@16 You got that right. I've never seen a better hockey player than Teemu Selanne, and his fellow Finns always impress on the ice.

Blogger bob k. mando January 04, 2016 3:36 PM  

VD
The sad thing is that this was all entirely obvious, and was in fact predicted,


1995 the skeptics said, "this will all end in tears." europhiles scoffed.

1996 the skeptics said, "this will all end in tears." europhiles scoffed.

1997 the skeptics said, "this will all end in tears." europhiles scoffed.

1998 the skeptics said, "this will all end in tears." europhiles scoffed.

1999 the skeptics said, "this will all end in tears." europhiles scoffed.

2000 the skeptics said, "this will all end in tears." europhiles scoffed.

2001 the skeptics said, "this will all end in tears." europhiles scoffed.

2002 the skeptics said, "this will all end in tears." europhiles scoffed.

2003 the skeptics said, "this will all end in tears." europhiles scoffed.

2004 the skeptics said, "this will all end in tears." europhiles scoffed.

2005 the skeptics said, "this will all end in tears." europhiles scoffed.

2006 the skeptics said, "this will all end in tears." europhiles scoffed.

2007 the skeptics said, "this will all end in tears." europhiles scoffed.

2008 the skeptics said, "this will all end in tears." europhiles started getting a little nervous.

2009 the skeptics said, "this will all end in tears." europhiles got a lot nervous.

2010 the skeptics said, "this will all end in tears." europhiles started getting a lot nervous and Iceland's pro-Euro ruling coalition got thrown out.

2011 the skeptics said, "this will all end in tears." europhiles started getting a lot nervous and kept eyeing Greece.

2011 the skeptics said, "this will all end in tears." europhiles started getting a lot nervous and kept eyeing Greece but heckled the Bears for ... never yet having been 'right'.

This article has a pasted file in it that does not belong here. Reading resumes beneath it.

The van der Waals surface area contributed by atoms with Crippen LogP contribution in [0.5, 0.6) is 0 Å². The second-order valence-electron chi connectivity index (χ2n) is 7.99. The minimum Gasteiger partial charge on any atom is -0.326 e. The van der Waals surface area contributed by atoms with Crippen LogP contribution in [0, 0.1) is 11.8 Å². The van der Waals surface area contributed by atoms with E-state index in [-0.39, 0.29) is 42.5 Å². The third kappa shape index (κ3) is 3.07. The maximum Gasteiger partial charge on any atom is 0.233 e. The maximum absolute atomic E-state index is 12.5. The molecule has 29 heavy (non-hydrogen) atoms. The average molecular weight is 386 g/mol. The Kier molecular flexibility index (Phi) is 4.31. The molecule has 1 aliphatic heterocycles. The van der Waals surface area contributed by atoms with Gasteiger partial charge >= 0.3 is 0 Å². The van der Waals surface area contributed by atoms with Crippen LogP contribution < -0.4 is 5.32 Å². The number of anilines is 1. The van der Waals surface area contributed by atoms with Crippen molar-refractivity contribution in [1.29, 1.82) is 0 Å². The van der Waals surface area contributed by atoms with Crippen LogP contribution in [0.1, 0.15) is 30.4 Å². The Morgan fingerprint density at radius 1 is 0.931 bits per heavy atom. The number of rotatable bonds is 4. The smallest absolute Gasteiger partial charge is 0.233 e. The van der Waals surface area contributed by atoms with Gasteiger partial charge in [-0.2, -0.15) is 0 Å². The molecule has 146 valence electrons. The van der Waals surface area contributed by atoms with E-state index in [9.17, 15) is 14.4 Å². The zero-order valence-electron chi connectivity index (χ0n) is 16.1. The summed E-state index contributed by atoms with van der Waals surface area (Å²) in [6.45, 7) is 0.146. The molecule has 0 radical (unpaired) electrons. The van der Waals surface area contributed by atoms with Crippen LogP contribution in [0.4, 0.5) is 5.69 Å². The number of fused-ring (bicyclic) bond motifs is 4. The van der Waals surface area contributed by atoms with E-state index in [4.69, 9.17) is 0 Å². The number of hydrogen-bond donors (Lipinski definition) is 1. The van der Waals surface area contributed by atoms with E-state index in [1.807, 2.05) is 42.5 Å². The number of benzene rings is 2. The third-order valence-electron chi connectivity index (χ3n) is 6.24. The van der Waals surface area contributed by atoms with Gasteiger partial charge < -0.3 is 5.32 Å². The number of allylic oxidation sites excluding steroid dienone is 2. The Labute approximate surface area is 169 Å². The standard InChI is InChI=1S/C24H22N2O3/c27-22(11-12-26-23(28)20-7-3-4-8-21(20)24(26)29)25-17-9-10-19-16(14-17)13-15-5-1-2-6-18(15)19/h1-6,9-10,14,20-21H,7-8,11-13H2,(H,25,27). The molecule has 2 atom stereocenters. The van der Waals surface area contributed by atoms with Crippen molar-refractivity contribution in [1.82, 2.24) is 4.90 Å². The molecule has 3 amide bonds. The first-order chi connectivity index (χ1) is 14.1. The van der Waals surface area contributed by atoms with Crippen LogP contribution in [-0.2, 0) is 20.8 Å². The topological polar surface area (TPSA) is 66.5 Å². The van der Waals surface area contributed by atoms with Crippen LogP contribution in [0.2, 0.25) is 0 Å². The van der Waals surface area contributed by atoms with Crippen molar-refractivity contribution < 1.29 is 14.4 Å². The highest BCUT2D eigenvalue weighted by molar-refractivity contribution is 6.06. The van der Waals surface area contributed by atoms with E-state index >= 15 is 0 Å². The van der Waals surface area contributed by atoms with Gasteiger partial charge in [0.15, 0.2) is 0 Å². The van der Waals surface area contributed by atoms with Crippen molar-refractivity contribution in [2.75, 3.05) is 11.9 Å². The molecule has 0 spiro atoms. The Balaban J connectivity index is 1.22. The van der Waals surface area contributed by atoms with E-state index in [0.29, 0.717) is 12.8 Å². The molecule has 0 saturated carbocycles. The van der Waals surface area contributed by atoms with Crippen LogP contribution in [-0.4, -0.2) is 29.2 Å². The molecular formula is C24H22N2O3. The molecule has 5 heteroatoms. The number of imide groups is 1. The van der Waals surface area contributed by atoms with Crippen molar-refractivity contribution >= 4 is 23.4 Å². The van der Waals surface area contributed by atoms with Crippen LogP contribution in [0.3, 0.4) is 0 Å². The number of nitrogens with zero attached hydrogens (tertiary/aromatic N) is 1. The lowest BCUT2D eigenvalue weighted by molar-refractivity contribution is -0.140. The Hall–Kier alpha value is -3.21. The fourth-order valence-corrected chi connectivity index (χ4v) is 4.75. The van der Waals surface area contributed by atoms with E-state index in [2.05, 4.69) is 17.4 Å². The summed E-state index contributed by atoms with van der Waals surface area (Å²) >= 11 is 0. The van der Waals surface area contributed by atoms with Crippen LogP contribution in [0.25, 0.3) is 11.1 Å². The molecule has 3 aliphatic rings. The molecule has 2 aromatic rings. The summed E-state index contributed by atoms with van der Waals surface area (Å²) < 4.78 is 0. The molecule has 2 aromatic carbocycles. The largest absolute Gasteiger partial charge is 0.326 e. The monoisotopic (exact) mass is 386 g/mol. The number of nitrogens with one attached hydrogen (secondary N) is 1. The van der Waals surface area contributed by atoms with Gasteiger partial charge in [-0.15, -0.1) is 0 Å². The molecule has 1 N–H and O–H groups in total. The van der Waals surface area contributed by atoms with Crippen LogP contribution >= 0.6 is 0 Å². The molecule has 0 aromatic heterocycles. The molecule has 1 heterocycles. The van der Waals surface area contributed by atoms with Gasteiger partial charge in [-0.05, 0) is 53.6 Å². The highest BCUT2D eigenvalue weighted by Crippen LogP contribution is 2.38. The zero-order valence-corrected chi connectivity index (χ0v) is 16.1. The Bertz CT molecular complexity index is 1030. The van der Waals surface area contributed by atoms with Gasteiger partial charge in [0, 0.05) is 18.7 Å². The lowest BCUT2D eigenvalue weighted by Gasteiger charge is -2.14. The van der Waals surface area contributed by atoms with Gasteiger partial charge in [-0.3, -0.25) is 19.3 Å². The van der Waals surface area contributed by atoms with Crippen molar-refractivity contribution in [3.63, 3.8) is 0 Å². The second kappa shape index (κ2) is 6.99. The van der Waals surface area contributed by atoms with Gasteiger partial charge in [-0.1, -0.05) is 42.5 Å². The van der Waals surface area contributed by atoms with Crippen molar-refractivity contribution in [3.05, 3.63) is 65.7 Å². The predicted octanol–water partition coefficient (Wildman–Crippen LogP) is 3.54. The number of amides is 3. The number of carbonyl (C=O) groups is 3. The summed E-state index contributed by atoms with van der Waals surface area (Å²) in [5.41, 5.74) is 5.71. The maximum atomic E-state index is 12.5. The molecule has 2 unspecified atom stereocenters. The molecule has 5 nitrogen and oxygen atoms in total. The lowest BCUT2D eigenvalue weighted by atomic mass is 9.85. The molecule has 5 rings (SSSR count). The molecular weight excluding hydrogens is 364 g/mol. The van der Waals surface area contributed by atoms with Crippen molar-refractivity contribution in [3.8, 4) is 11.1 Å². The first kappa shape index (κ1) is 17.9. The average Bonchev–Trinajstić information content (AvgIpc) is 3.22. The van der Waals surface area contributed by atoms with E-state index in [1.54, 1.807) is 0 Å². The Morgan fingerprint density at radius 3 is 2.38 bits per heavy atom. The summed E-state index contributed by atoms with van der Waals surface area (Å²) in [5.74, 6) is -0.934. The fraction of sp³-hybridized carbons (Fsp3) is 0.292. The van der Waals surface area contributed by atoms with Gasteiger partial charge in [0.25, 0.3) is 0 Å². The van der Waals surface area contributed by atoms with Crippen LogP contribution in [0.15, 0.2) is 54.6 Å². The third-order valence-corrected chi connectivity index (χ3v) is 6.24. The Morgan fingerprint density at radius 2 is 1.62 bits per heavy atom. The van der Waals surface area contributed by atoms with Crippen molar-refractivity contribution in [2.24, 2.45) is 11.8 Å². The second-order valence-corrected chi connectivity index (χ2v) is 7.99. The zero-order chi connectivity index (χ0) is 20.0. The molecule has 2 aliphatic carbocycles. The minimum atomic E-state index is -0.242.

there is a lot of ruin in a stupid thing that was built on top of the wealth of your forefathers. but someday, the wealth that your forefathers created will run out.

and then, where will you be?

Blogger Sam vfm #111 January 04, 2016 3:37 PM  

@10 " They would rather turn down $100,000 than allow someone else to get $150,000."

Years ago, I watched my boss do just that. He was offered a change to an existing deal with a contractor that would have made money for both sides. I advised him to take it, but he said no, that he didn't want the contractor to make that much.

Blogger dc.sunsets January 04, 2016 3:45 PM  

Social mood trumps. Absolutely.

The problem we have faced is that social mood in the West entered a once-in-3-centuries mania in 1995.

I submit that the last manias (England's South Sea Bubble and France's Mississippi Scheme) were delimited by an anchored monetary system, while the fully fiat US system that emerged after policy changes in 1964 & 1971 left no consistent yardstick for people to measure "how high is up?"

As interest rates fell for 30 years and when debt = wealth, creating "wealth" by issuing IOU's became universal. Only under a social mood mania AND a fiat monetary regime could we have seen the Flying Unicorns Economy emerge, and its social Narrative, "We find ANY intolerance of what we tell you is good INTOLERABLE," rose to dominance.

Who could have predicted the pendulum would swing so wildly askew? And the swing-back (and overshoot) are the stuff of Carthaginian-level warfare.

Blogger dc.sunsets January 04, 2016 3:51 PM  

Given that the Euro was fiat at the outset, I wonder if the entire project was intended to simply let some people create wealth out of thin air (i.e., issue Euro-denominated bonds) and others were to pay the coupon.

Could it be just that simple?

Anonymous WillBest January 04, 2016 4:04 PM  

Outsourcing your money to a self-interested outside party seldom ends well

No it doesn't, which is why I can't comprehend how so many people in my economic circle have financial planners.

Blogger Danby January 04, 2016 4:04 PM  

@dc.sunsets
Every fiat monetary system is, at base, that simple. A few people create money and make a great profit, a very few people manipulate the system to get truly unbelievable profits and everyone else pays the coupon, either directly or though currency devaluation.

Blogger pyrrhus January 04, 2016 4:29 PM  

"Social mood" is right, although another way of putting it is that most people easily fall for propaganda and like to outsource their thinking to their Fearless Leaders....

Blogger pyrrhus January 04, 2016 4:31 PM  

@21 And at that point, you will be in an internal war with the alien invaders....

Anonymous Roundtine January 04, 2016 4:37 PM